- The Florida manatee is the largest of all the world’s manatees. In fact, the most gigantic can weigh more than 3,500 pounds! Measuring up to 12 feet from snout to tail, most adult manatees tip the scales at more than 1,200 pounds. That’s four times the weight of the black bear, Florida’s next-largest mammal.
- Large, slow and peaceful, the manatee is almost exclusively vegetarian and can be spotted chomping seagrass on waterways, in saltwater and freshwater, across the state. And they’ve been here for a while. Ancestors of today’s manatee came to the Sunshine State way before it was called the Sunshine State; in fact, fossil remains of manatee ancestors date back to about 45 million years ago. Modern manatees have been in Florida for over one million years.
- Manatees like to stay warm. During the cool winter months, they gather around warm water sources to avoid cold temperatures. Florida Power & Light Company’s Riviera Beach Next Generation Clean Energy Center creates a flow of warm water that is just right for manatees.
- The Florida manatee population has increased over the past few decades, and the species was recently down-listed from endangered to threatened, however all of the same federal protections will remain in place for manatees, which are migrating from their wintering grounds near warm-water outpours and coastal springs. The animals remain protected under the Marine Mammal Act.
- The National Oceanic and Atmospheric Administration (NOAA) declared an Unusual Mortality Event (UME) for the Atlantic Florida Manatee in March 2021. A UME declaration is a signal that federal intervention and resources will be allocated. It means that the event is unexpected and involves a significant die-off of a marine mammal population, and it requires an immediate response.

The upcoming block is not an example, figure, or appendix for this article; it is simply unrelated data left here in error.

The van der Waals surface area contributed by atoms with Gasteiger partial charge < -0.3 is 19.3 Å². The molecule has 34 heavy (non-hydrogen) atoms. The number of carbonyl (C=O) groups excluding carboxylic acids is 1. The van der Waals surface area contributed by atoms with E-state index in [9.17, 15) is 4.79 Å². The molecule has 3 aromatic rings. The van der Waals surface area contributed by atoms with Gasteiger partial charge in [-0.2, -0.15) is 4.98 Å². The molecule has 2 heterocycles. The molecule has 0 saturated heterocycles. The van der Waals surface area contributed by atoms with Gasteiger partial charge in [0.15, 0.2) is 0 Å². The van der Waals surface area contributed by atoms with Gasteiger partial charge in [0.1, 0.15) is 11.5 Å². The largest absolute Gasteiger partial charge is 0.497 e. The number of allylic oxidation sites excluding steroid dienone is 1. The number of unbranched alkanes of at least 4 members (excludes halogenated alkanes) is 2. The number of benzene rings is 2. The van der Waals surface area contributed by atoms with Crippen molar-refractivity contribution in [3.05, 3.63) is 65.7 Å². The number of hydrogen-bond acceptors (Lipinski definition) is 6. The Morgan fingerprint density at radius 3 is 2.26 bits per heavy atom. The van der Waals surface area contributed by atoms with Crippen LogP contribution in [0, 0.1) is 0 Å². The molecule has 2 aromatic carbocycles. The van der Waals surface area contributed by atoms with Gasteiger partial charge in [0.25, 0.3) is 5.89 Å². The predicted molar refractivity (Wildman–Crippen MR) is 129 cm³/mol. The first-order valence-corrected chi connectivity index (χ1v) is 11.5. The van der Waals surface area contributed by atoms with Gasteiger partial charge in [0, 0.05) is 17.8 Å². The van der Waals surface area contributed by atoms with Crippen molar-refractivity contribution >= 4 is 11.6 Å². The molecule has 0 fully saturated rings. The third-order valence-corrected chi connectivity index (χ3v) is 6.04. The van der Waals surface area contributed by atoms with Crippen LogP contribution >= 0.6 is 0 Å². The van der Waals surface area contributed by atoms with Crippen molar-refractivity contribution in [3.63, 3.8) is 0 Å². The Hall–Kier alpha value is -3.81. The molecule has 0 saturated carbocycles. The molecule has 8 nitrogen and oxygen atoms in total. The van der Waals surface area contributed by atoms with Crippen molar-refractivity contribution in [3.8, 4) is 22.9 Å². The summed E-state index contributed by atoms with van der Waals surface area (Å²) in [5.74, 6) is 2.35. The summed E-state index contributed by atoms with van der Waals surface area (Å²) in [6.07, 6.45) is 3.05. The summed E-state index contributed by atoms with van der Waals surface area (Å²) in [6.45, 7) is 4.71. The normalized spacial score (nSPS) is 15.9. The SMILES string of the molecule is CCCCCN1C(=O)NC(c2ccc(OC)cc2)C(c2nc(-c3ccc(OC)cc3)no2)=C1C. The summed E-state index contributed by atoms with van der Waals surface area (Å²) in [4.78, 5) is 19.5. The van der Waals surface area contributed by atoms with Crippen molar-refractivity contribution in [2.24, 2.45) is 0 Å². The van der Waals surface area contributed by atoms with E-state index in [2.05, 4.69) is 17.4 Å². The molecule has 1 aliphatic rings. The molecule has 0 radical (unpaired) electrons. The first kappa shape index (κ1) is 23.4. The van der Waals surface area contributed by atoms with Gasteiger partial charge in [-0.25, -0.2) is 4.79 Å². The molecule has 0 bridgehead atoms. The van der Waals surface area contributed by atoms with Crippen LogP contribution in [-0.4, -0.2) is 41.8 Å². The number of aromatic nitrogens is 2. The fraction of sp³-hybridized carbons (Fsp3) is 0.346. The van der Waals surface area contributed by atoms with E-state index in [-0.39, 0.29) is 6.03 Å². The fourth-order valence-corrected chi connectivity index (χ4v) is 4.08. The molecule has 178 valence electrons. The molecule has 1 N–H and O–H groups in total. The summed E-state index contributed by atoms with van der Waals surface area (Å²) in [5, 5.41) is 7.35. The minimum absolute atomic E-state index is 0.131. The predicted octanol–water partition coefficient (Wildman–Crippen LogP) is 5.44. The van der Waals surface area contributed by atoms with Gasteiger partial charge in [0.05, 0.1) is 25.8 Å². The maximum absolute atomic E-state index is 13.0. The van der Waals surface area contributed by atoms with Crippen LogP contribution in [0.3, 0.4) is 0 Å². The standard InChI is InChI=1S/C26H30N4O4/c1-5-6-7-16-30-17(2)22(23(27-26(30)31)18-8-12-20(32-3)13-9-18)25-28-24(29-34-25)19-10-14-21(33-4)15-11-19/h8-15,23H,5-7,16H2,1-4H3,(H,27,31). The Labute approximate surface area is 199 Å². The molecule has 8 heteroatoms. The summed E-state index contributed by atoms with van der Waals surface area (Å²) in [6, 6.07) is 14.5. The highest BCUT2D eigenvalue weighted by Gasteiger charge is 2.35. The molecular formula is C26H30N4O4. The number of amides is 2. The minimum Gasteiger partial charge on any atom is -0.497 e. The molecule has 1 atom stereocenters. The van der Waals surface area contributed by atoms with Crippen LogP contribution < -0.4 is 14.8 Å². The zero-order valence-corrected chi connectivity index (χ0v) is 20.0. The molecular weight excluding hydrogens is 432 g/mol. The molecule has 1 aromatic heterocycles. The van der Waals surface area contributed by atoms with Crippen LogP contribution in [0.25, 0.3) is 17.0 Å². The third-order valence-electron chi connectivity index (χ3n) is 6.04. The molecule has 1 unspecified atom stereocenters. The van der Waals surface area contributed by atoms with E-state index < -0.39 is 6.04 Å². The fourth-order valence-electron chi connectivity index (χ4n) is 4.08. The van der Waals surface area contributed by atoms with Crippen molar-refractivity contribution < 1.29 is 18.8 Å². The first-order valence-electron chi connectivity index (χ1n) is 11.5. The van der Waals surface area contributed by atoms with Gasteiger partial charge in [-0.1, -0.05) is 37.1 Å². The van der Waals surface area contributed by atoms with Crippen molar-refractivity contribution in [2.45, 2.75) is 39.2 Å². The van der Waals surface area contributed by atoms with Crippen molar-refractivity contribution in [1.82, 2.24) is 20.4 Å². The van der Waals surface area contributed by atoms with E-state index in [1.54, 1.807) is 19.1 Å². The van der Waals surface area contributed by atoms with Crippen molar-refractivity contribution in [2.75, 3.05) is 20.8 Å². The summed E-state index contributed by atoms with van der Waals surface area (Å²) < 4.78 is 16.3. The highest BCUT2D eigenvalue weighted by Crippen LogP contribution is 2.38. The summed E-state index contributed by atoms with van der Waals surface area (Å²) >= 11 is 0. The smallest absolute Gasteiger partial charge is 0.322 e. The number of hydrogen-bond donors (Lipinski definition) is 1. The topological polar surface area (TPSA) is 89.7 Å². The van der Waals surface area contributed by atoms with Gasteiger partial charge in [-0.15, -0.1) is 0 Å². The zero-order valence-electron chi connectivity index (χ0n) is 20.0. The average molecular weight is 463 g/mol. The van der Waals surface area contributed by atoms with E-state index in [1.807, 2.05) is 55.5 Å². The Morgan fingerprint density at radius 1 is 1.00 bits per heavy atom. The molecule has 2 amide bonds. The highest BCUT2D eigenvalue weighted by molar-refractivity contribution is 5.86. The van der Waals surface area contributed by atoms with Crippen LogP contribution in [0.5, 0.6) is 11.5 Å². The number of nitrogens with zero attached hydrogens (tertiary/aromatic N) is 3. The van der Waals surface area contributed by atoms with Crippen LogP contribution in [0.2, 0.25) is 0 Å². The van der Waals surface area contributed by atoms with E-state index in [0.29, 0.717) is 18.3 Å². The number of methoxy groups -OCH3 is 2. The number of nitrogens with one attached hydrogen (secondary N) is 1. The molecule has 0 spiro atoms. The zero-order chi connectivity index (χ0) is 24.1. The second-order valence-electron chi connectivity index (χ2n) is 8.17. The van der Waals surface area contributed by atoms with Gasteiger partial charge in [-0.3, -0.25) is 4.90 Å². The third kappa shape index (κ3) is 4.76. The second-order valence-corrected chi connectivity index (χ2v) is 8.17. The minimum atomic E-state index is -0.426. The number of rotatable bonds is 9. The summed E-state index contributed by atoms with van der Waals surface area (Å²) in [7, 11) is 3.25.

- In December 2021, FPL announced more than $700,000 to support Florida's imperiled manatees.
- Currently, the population in Florida is estimated at more than 6,000; however, impacts from human activity, cold stress, red tide and habitat threats pose challenges to this peaceful mammal.
- FPL supports manatee research and conducts tagging exercises and aerial surveys at its facilities to help determine the health of manatee herds.
Interested in learning more about manatees? Follow the links below to get more information on these gentle giants:
One of the manatee’s closest modern relatives is the elephant.
Manatees typically move slowly, but can swim up to 20 miles per hour.
Adult manatees have no natural predators
Please note that Manatee Lagoon – An FPL Eco-Discovery CenterⓇ, exercises no control nor takes responsibility for any individual, organization, product, information or service appearing on this site — or that is electronically linked to this site. The Manatee Lagoon website does not feature a comprehensive list of information sources regarding manatees and inclusion of external links featured on this website does not constitute an endorsement of any kind.